Next-Gen Transportation informs us the US has officially set a fuel efficiency mandate of 54.5 mpg by 2025. The national fuel-efficiency standards will apply to passenger cars and light trucks. The 54.5 mpg goal will make 2025’s vehicles nearly twice as fuel-efficient as they are today. U.S. consumers will save more than $1.7 trillion in fuel costs, and U.S. oil consumption will decrease by 12 billion barrels. Canada Free Press responds that the new higher fuel standards can only mean more expensive cars in future.

Vietnam is considering banning cars in the center of cities says Eco-Business.

The US state of Massachusetts has started opening E85 refueling stations reports Convenience Store Decisions. E85 is a blend of 85 ethanol and 15% gasoline or diesel. According to the National Ethanol Vehicle Coalition, there are more than 2,400 E85 ethanol-fueling stations in the U.S.

The Vancouver Sun advises us to get ready for cars that listen, talk and act like a smartphone. “Voice recognition and other high-tech features are expected to become far more mainstream in the months and years ahead, as automakers race to outdo each other and tap into consumer demand for an app-inspired, always-connected lifestyle on the road.” The 12 meter (40 foot) bus has a maximum range of 250 km (155 miles) for city driving.

Meanwhile, CNBC tells us the legislature of the US state of California has approved self-driving cars. If signed by Governor Jerry Brown, the legislation will allow driverless cars on California freeways. The state’s Department of Motor Vehicles would have the task of determining the standards for self-driving cars, rules which current do not exist under the present vehicle code. Business Insider notes For $10,000, You Can Own A Self-Driving Car Today.

China’s BYD is testing all-electric buses in Denmark reports autoevolution. Two BYD electric buses will enter service in the Danish capital of Copenhagen, where the local transport company, Movia, will test their feasibility for helping the city reach its goal of being the world’s first zero-emissions capital city by 2025.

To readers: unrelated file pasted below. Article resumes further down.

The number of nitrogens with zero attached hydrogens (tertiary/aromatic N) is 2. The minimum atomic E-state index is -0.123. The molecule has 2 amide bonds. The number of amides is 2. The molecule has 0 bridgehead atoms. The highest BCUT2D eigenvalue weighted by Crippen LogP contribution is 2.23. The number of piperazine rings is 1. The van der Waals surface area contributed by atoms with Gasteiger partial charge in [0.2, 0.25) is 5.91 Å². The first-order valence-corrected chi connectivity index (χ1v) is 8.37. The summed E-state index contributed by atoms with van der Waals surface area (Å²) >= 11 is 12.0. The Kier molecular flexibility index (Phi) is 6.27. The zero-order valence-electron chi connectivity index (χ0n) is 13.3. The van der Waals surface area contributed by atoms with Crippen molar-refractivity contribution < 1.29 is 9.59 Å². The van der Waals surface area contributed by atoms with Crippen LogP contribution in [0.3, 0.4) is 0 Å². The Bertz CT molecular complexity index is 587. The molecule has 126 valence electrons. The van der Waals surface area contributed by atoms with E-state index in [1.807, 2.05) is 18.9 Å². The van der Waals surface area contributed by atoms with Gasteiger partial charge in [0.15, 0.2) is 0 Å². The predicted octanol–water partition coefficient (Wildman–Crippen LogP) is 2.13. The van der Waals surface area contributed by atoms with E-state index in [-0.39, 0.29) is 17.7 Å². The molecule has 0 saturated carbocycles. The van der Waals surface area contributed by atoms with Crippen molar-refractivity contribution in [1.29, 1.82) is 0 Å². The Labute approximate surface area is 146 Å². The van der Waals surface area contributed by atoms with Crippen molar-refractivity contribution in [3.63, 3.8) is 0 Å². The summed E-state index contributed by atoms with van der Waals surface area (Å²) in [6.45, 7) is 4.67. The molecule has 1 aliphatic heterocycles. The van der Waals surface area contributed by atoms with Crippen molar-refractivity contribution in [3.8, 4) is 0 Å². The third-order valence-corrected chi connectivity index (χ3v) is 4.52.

FINCHANNEL posts the German city of Münster introduced its first hybrid bus line this week. Münster is the largest city in Germany without a railbound municipal transport system. The Mercedes-Benz Citaro G BlueTec diesel-electric hybrid buses are to be used primarily on high-demand and high-frequency routes, including a route running directly through the city center across one of Münster’s main tourist attractions, the Prinzipalmarkt.

India wants 7 million electric cars by 2020 we hear from Green Chip Stocks. This week India’s National Council for Electric Mobility announced a new plan that calls for between six million and seven million electric vehicles by that date. Funding will also be available for developing additional power generation and attendant infrastructure to charge batteries.The author has his doubts this target can be met. See also The Times of India Govt maps road for electric vehicles and In 8 years, electric vehicles need Rs 12,000 crore subsidy.

The Jakarta Globe lets us know that Indonesia wants to start building EVs in a big way. The Indonesian government has set a target of mass producing 10,000 electric automobiles in 2014. The industry is currently developing production technology for the vehicle by studying the designs of electric automobiles in other countries. Indonesia gets its electricity from burning coal.

The Christian Science Monitor tells us which US cities are the most electric-car friendly. The list is led by Portland, Oregon and Dallas, Texas-based on an EV infrastructure survey by PlugShare. “With 11 charging stations per 100,000 residents, Portland, Oregon comes first, followed closely by Dallas, Texas, with 10.6 charging stations per 100,000 residents.”

Wheels weighs the pros and cons of current options for EV transport. The post looks at the Chevy Volt, Nissan Leaf, Ford Focus, Mitsubishi i-MiEV, Fisher Karma and the Tesla-S.

IBNLIVE reports that electric cars will be racing in a new Formula 1 series called Formula E. The Formula E championship will start in 2014 and involve 10 teams and 20 drivers. Emerging market inner cities are being targeted for the races. A prototype vehicle developed by Formulec, a French maker of electric racing cars will be offered to the teams for the 2014 year. It is a two-gear machine that runs off lithium-iron batteries and weighs 780 kg. The EV has a maximum speed of 220 km per hour and an acceleration of 0 to 100 km/h in three seconds. It can run for 25 minutes before needing charging, meaning drivers will have the use of a second car to complete the one-hour race.

The Cayman islands in the Caribbean have passed legislation allowing for electric cars to operate on its roads within the next month according to cayCompass.

 

 

 

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